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Rusangano Family Turn The 'Lights On' Immigrant Identity Issues In This New Video

Irish-based grime trio Rusangano Family share their latest music video for "Lights Off" from their new album 'Let The Dead Bury the Dead.'


Rusangano Family—the Irish-based hip-hop trio comprised of MCs God Knows and MuRli and producer mynameisjOhn—put on for their new home country in their latest video for "Lights On."

Zimbabwean-born God Knows rhymes vigorously about immigrating to Ireland and learning to embrace his new home and, in-turn, himself. The rapper comes to terms with his new environment with lines like, “I just wanted to be Harlem, I just wanted to be London I just wanted to be Trench Town, now it's time to be Shannon, now it's time to be Limerick, get used to my surroundings." Meanwhile Togolese rapper MuRli name-drops his grime influences in between sincere lines about his family and overcoming life’s challenges.

The music video centers on a guy who’s having a bit of an odd day before he encounters the group performing in a quirky lounge. The visuals show the band members in various spots throughout their hometown, energetically delivering lines in pubs and in the city’s colorful streets over steely, bass-filled production.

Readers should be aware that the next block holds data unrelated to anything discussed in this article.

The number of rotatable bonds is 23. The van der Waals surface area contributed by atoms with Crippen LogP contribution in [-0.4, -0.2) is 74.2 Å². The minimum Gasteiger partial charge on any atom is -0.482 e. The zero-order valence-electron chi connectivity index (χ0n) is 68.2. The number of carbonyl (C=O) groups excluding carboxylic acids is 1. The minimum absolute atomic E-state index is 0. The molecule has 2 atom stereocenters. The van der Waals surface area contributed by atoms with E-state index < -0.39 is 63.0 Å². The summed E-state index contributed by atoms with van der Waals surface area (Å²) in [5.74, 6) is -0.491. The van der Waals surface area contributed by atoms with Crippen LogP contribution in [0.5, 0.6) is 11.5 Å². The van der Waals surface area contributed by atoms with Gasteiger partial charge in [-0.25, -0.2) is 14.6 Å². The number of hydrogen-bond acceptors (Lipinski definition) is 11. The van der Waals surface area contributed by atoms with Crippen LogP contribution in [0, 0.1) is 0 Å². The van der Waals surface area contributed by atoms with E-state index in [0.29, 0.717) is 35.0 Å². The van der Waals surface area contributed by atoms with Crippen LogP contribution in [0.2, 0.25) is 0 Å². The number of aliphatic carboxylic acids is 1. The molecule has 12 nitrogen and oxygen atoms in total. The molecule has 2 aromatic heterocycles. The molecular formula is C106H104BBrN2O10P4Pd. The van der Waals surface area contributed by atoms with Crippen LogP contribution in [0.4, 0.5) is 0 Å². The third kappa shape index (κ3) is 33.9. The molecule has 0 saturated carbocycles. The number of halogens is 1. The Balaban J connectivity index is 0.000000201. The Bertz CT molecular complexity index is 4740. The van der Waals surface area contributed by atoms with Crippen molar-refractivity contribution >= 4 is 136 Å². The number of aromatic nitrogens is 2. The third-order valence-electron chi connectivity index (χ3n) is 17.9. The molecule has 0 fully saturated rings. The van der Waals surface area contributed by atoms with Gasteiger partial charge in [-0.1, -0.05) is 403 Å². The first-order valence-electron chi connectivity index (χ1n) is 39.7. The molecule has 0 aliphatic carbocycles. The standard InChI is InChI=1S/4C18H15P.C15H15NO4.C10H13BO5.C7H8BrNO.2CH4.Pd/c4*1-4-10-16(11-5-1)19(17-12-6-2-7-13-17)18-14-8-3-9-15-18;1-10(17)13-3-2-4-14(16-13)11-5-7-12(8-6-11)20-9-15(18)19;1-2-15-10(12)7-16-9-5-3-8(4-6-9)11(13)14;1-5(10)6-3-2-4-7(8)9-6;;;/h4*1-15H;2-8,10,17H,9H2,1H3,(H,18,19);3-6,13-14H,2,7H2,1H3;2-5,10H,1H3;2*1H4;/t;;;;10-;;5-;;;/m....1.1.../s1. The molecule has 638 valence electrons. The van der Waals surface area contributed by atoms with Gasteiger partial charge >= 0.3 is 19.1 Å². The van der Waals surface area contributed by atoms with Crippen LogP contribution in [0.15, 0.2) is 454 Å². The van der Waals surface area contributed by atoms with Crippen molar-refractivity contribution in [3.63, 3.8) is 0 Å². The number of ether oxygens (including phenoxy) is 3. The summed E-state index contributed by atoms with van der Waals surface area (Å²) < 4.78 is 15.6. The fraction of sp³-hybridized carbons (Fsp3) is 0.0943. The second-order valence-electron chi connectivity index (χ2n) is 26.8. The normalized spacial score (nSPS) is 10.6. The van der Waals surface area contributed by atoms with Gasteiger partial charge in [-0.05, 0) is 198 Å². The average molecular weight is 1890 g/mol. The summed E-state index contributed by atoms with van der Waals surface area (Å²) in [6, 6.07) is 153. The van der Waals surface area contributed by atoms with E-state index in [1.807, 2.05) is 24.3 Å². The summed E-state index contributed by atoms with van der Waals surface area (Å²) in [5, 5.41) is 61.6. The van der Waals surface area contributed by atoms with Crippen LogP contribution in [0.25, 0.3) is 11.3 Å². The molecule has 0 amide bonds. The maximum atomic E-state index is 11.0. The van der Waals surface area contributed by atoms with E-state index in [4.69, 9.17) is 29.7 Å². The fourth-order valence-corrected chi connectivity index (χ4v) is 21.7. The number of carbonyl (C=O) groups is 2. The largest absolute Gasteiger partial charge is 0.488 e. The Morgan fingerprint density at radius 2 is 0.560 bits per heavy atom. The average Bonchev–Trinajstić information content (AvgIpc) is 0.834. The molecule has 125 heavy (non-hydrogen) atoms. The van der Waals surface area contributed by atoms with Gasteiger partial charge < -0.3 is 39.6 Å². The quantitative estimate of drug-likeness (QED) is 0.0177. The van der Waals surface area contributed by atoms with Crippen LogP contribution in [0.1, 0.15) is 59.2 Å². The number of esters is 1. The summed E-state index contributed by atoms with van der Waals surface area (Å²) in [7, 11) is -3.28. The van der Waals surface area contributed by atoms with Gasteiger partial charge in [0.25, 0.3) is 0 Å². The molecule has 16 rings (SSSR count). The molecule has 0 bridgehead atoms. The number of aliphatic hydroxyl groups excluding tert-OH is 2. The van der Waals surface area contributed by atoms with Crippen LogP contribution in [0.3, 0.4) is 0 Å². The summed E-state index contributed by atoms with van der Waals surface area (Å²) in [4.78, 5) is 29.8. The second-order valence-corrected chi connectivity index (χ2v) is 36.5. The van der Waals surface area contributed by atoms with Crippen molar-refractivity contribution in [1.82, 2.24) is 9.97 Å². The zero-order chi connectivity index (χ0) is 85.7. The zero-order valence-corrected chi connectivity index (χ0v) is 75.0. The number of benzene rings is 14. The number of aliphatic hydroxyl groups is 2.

Rusangano Family’s new album Let The Dead Bury The Dead is available now. Check out the music video for “Lights On” below.

Audio
(Youtube)

7 Gengetone Acts You Need to Check Out

The streets speak gengetone: Kenya's gengetone sound is reverberating across East Africa and the world, get to know its main purveyors.

Sailors' "Wamlambez!"Wamlambez!" which roughly translates to "those who lick," is the cry the reverberated round the world, pushing the gengetone sound to the global stage. The response "wamnyonyez" roughly translates to "those who suck" and that should tell you all you need to know about the genre.

Known for its lewd lyrics and repetitive (often call and response) hooks, gengetone makes no apologies for belonging to the streets. First of all, most artists that create gengetone are grouped into bands with a few outliers like Zzero Sufuri riding solo. The songs themselves often feature a multiplicity of voices with screams and crowds coming through as ad libs, adding to this idea that this is definitely "outside" music.

Listening to Odi wa Muranga play with his vocal on the track "Thao" it's easy to think that this is the first, but gengetone fits snuggly in a history of sheng rap based on the kapuka style beat. Kapuka is onomatopoeically named, the beats have that repetitive drum-hat-drum skip that sounds like pu-ka-pu-ka-pu. Artists like Nonini were asking women to come over using this riff long before Ochungulo family told them to stay home if they aren't willing to give it up.

Here's seven gengetone groups worth listening to.

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